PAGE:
Doing It Right: School Visits, Cate Style

Doing It Right: School Visits, Cate Style

From Memberanda, Fall 2011 

The Cate School (CA) admission staff has spent considerable time creating a campus visit program that has yielded results. Assistant Director Kyle Mason reports that 98% of students who visit Cate apply for admission. At the recent SSATB Annual Meeting, Cate’s entire team shared their recipe for success. All six were involved in their workshop to emphasize the importance placed on the school visit program at Cate. Every workshop attendee received a warm, personal greeting as they entered the room. It was later revealed that this was intentionally designed to replicate the experience of every family who arrives at Cate. Once they were settled, attendees were given a card and asked to reflect on the following about their school visit program:

• What are the top three goals of your visit program?
• When people leave the visit, what do you want them to do?
• What are the biggest obstacles or challenges in building the visit program you want?

Charlotte Brownlee, Director of Admission, shared Cate’s answers to these questions:

• Goals
- Create a connection to the school
- Understand the applicant
- Instill desire to apply and attend

• Cate wants visitors to:
- Apply
- Speak highly of visit
- Stay in contact

• Obstacles / Challenges
- Maintaining faculty buy-in
- Creating consistency while on the road
- Physical plant limitations (interview space & reception area)

The book, The Dragonfly Effect, by Jennifer Aaker and Andy Smith, inspired the Cate staff. The burning question they faced: how to make people remember their school? The four principles employed in designing the Cate visit experience then emerged: tell a story, be empathetic, be authentic, and match the media to the message. Mason spoke about the importance of using carefully considered storytelling to impart information – stories should tell families what they want to know, and what you want them to know. Mason emphasized that stories must be memorable, concise, and relevant, incorporating humor where possible and appropriate.

Consider the tools you need/have to tell your story:
• Website & publications (big picture)
• Narrow with specifics (things like sample schedules)
• Use every opportunity (e.g. while waiting for the interview)
• Student tour guides (tell the real story)

Associate Director Gwendolyn Pierce seizes every opportunity to help people forge relationships with those already at Cate. She emails a list of the visitors to the entire Cate community and is always amazed at the instant connections. People who know each other, or who are from the same town, generally make a point of stopping by to greet families. Pierce describes this as going after the “low-hanging fruit,” adding that it helps visitors connect and feel more comfortable.

Pierce spends considerable time on the student tour guide program, and it shows. The admission page of the website prominently displays photos of 40 tour guides with their names, photos, hometowns, and narratives about them and their experiences at Cate.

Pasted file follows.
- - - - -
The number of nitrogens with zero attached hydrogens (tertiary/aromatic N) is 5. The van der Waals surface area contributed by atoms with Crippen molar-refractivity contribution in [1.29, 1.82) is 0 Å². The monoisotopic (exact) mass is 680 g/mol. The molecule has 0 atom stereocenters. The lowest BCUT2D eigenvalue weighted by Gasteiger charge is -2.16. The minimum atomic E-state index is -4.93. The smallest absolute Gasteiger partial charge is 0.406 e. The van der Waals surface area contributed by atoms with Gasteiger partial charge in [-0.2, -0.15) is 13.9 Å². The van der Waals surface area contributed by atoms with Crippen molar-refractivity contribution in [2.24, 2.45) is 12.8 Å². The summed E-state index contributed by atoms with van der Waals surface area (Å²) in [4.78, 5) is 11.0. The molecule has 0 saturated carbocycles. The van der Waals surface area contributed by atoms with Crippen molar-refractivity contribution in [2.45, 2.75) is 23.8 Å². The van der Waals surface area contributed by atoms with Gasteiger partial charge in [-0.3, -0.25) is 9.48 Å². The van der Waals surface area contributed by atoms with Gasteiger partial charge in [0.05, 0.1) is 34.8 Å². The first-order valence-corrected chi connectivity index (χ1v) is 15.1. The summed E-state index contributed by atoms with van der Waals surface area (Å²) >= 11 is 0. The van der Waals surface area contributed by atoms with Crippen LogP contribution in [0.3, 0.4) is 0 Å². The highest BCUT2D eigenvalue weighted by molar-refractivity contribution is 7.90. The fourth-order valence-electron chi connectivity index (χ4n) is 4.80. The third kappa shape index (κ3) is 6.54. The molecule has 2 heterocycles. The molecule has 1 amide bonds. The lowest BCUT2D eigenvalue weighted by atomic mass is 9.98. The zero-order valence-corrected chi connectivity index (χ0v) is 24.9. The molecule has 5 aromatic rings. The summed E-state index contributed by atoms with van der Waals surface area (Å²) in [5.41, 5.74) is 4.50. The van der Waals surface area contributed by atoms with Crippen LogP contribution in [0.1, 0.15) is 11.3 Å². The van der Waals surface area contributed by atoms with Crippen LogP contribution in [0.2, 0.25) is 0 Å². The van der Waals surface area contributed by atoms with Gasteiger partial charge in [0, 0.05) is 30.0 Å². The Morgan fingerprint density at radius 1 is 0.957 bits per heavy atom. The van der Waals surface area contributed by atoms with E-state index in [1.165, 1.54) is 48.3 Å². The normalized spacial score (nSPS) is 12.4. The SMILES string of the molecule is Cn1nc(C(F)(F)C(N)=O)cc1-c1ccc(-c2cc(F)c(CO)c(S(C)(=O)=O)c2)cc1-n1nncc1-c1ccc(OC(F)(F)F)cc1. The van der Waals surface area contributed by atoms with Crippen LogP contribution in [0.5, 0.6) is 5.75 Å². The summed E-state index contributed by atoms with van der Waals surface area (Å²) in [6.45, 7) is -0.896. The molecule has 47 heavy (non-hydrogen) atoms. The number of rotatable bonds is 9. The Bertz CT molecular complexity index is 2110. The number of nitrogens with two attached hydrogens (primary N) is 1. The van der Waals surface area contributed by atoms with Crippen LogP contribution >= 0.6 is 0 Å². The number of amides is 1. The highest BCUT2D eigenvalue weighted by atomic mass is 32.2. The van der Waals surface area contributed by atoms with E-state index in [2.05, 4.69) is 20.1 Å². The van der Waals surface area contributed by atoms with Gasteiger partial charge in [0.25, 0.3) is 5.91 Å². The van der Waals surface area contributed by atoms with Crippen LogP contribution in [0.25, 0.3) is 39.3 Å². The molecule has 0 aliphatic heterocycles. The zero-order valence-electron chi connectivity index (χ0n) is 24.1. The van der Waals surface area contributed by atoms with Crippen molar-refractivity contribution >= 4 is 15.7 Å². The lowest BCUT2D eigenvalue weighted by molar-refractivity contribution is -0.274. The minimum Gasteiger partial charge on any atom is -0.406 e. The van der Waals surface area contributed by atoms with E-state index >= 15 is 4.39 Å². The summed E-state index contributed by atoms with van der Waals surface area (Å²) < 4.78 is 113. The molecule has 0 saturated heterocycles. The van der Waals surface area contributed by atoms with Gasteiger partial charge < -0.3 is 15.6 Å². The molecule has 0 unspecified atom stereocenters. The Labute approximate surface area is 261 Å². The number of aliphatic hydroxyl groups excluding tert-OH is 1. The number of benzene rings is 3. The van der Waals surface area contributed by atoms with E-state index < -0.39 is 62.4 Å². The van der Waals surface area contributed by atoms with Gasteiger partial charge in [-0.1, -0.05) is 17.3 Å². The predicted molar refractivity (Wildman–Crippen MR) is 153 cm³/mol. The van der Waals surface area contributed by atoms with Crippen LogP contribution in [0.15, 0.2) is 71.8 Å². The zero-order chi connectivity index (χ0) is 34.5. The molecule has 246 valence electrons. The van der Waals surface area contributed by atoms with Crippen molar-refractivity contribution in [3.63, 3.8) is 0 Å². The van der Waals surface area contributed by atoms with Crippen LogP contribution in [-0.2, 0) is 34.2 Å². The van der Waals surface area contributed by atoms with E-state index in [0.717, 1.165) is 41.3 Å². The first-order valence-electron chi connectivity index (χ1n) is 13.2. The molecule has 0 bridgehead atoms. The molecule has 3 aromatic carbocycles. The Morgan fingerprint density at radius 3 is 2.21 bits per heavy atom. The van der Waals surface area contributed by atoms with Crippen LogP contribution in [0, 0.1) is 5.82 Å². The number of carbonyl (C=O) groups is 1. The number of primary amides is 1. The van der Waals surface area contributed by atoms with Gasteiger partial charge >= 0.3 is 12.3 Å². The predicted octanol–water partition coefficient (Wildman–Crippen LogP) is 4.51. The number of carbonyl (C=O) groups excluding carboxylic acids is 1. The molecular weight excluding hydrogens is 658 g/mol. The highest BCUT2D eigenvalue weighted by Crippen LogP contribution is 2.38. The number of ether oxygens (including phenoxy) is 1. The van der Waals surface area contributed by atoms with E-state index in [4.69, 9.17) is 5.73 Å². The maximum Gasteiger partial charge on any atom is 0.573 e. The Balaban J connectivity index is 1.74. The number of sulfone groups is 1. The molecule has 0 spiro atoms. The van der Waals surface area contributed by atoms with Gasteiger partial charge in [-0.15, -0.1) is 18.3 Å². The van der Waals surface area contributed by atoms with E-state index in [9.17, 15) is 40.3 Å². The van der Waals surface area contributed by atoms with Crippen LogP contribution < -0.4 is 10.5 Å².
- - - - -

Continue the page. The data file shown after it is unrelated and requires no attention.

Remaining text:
When visitors arrive, they complete a short questionnaire and are then matched to the appropriate tour guide. This means that, at any given time, Pierce has a gang of tour guides in the admission office. Those guides not touring act as “chatters” with families to provide more information about the Cate experience. Faculty members are asked to serve as chatters as well. Every student who visits Cate also visits a class.

Long-time admission office staffer Bryan Rodriguez, Director of Diversity, talked about the importance of “keeping it real.” Showing your best and most true self is the goal of the visit. Note: this doesn’t mean that you show the dorm room with the dirty laundry! Admission Associate Vanessa Cruz-Santana, a 2006 Cate graduate, was a head tour guide while enrolled and brings a terrific perspective to the admission office. She mentioned that training tour guides on “tour show and tell” is critically important – they need to know facts about the school and how to present information. Cate tour guides have business cards that they give to the families they tour (or meet during chatter time), allowing visitors to get in touch easily. Visitors also receive follow-up postcards from their tour guides.

Office Manager Lynn Dinning concluded with tools Cate uses to measure the effectiveness of the visit program. A survey of all accepted families (with extensive questions for those who chose another school) has been extremely helpful in tweaking the experience every year. They also use focus groups for enrolled families and listen carefully to the feedback provided. Above all, the group emphasized embracing their visitors: treat them like guests in your home, with warmth, empathy, and a sense of humor.

 

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